Beep Beep Beep Beep Beep Brrrrrrrrrr Beep Beep

I spent yesterday in the sun. It was really  nice.

A classic British summer sunday spent by the lake in Hyde Park with exceptionally good company, scrabble and a picnic from Whole Foods. A good portion of the day was spent just lying on my back on the grass, eyes closed in the beautiful warmth of the sun. It was fantastic. Conversation was conducted without the need for eye contact or even the tilt of a head. Completely relaxed, bathed in the warmth of the summer’s finest, I had the over-riding thought “Why Don’t I do this more often??” The answer to that question presented itself at about ten o’clock that night when I woke up from a sofa snooze to find my face and arms were apparently on fire. As a non-sunshine inclined holidayer, I have never bought suncream. I am now a lobster.

But the question has kind of stuck with me. Why don’t I spend more time outside? The truth is, I think I do. Although I’m alien to the concept of spending a day in the park, I’ll often take myself out for long walks in the countryside or down the canal. I just prefer to do so on a crisp autumn or spring day. I’m not a summer guy. I kind of hate the summer. I actually do hate the summer. I hate it. Every autumn, dreary articles crop up about S.A.D. (Seasonal Affected Disorder) in which people complain about a base depression and misery because of the oppresive grey dreariness of this country. I relish the winter. We do winter rather well here. I genuinely get depressed about the onset of summer. I mean that, as April segues into May, I find myself anxious and skittish. I find the summer amazingly stressful. The constant pressure to be ‘making the most of it’ – holidaying in exotic places, spending weekends with an array of good-looking friends having chilled-out barbecues, which festivals are you going to (there’s six fucking thousand of them now, so no excuse not to be at one every single weekend), going on day-long bike rides and discovering beautiful idylls. In the winter, when asked how you spent the weekend if you reply ‘stayed in, made some stew, watched a pile of dvds’ you get the slow nod of appreciation of the cozy weekend and an orgasmic whisper of ‘mmmmmm stewwww’. If you offer that reply in the summer (even adjusting the stew for a more seasonal ‘big salad’) you get a confused or pitying eyebrow raise. Why the hell aren’t you making the most of this weather?

At this point, I will post a video of my mate Frank Turner performing The Lemonheads song ‘The Outdoor Type’ which is one of those songs I connected with the second I heard it (why his version of it comes up first on Youtube and there are no actual official versions of it up ther by the actual Lemonheads, I have no idea. I’m also rather convinced that Frank IS the outdoor type so find it a little bunk, maybe.) His new album comes out 9th September, you should buy it…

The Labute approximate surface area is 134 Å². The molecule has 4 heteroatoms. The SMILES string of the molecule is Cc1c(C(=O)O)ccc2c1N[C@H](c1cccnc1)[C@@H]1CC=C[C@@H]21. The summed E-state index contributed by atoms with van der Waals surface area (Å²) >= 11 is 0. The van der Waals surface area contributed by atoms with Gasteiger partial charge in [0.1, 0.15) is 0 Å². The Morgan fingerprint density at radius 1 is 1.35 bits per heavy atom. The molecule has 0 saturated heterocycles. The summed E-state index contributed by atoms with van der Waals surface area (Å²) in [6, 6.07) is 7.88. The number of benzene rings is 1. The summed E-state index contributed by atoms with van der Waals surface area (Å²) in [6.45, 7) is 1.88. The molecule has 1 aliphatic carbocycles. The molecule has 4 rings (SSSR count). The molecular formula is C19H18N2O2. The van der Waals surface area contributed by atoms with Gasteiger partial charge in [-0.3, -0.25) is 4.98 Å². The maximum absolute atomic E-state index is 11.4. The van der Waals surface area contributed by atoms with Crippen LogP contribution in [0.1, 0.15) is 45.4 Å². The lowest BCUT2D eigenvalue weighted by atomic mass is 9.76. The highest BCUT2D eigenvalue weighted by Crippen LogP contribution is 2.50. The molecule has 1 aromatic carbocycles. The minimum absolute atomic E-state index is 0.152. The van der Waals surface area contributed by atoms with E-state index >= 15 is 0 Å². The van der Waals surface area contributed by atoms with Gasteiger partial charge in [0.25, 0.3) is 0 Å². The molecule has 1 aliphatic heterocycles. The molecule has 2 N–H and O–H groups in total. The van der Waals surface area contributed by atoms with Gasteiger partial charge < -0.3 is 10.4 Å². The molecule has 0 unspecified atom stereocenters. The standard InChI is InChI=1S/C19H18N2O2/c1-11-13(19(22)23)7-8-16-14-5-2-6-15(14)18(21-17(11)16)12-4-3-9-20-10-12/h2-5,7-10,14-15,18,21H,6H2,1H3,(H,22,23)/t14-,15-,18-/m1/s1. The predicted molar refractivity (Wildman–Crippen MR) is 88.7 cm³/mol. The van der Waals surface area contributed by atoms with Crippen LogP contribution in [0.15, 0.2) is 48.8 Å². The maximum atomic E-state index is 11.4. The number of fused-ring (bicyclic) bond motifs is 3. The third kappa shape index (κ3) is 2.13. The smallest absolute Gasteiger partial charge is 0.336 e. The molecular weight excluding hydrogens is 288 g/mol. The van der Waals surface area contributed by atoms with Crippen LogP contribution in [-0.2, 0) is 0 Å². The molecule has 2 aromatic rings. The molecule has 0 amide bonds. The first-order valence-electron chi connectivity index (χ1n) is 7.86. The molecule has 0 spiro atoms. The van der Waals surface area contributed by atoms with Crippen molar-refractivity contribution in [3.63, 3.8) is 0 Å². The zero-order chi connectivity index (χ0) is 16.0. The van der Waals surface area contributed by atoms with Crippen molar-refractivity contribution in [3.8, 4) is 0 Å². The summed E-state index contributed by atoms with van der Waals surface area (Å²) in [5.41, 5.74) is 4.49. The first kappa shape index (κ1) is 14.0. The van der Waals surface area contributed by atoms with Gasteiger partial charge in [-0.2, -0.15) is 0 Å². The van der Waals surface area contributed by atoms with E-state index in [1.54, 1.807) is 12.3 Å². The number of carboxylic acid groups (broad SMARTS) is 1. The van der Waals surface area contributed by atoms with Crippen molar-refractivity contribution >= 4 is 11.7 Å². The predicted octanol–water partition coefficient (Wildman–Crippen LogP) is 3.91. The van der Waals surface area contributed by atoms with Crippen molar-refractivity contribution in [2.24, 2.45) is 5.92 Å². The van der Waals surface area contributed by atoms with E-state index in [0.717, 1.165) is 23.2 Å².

If you want to know what I do indoors… well, I potter. I like to potter, I always have things to do and I enjoy doing them. I love to cook – and get pretty elaborate – my sushi parties are legendary, but even on a day to day basis, I love to make fresh pasta from scratch, cook fresh bagels,. experiment with ugly looking organic vegetables. Cooking is a joy. I always have a screenplay on the go, so I’ll spend a bunch of time up in my study (my little den of geekery) writing or editing/critiquing other people’s screenplays – which is one of my jobs. I’m still finishing my feature film, so I’ll often take to the sofa with my laptop and tweak the edit around on that. The area in my house which in any normal abode would be a dining room houses my ever-growing set of V-drums and mybass guitar, so a chunk of each day is spent rocking out with my imaginery band. Maybe I’ll even write an entry on my shitty blog. I relax by doing stuff.

So, despite being the indoor type, I’m not one of those boring idiots. I’ve always marvelled at man’s ability to sit before a huge screen for  hours at a time without fear of really engaging. TV being the opiate of the masses and all that. Growing up, I watched a lot of TV, but there was a lot of good stuff on TV then. The biggest rift between my sister and myself (and these rifts probably deserve a blog of their own at some point) growing up was the eternal fight over the TV remote. I didn’t mind that she wanted to watch something else or that she had got there first – ergo control was hers – it was that she was happy to watch CRAP. Obviously, this was now years ago and we rarely discuss TV these days (like music, avoidance of this topic of conversation ensures a happier relationship) but whenever I see TV listings proclaiming ‘couples we love to hate’ ‘ 100 funniest soap star moments’ ‘jordan and peter – what happened?’ or ‘comedians you’ve never heard of point out how silly the 1980s were’ I can imagine her happily sat in front of her enormous TV quite happy. She probably thinks ‘Thank God Jon isn’t here, he’d be acting like a sanctimonious cunt right about now, I only want to watch a  bit of TV’. But, anyway, I can’t do it. I can’t just have the TV and watch passively. I can only watch things that specifically interest and engage me. Bad TV actually depresses me very quickly.